According to the latest research, poor children – especially boys – are falling behind in reading and writing, which is stunting their progress at school and harming their life prospects.

The report from the “Read On, Get On” campaign says that 4 out of 10 of England’s poorest boys start school without the language skills needed to learn. So what are we doing to bring enrichment, excitement and a love of reading into our classrooms?

My plea is that children, rather than being swamped with ‘literacy’, phonic exercises and spelling tests, should be engaged, enthused and inspired by stories, wow facts, the excitement of language and be allowed to fire their imaginations like never before. This is hardly rocket science, but only by exposing children to the power of books via inspirational storytelling and fascinating information, can we expect the reading bug to be caught. Yes, infection by inspiration was once the norm – so where has it gone?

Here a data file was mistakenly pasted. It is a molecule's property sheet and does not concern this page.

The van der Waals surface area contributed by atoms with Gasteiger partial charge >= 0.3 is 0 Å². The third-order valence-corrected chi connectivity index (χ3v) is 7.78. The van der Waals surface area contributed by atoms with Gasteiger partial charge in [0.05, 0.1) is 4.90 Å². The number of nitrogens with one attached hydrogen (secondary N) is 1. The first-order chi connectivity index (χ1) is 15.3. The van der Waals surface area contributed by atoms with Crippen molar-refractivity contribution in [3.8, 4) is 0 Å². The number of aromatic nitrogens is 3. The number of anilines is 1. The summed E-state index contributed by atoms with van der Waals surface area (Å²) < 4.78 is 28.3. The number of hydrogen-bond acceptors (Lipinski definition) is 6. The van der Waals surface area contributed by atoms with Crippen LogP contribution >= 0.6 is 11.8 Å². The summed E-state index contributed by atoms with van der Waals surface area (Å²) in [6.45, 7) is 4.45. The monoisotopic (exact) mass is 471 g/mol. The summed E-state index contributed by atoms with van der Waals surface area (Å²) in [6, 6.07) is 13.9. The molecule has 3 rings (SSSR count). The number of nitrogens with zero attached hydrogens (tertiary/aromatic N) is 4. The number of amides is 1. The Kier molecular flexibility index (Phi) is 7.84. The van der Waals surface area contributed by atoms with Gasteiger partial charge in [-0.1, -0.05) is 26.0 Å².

If education is losing the importance of play, creativity and nurturing imaginations (as I fear it is), we not only risk a decline in reading standards but also hasten the narrowing of minds. At a time when we fear radicalisation and fundamentalism, isn’t it even more necessary to open minds, develop empathy and foster tolerance? Surprise, surprise… books have a considerable track record of doing just that. I dare to suggest a well-read, broadminded and empathetic terrorist is something of a contradiction in terms (or, for any literacy fundamentalist watching, let’s call it an oxymoron and tick another box of prescribed terms covered).

Did you know?

There is strong evidence that reading for pleasure can increase empathy, improve relationships with others, reduce the symptoms of depression and the risk of dementia, and improve wellbeing throughout life, new research carried out for The Reading Agency has found. For more on this, click HERE.  I told you READING MATTERS!

Leave a Reply

Your email address will not be published.

11 − five =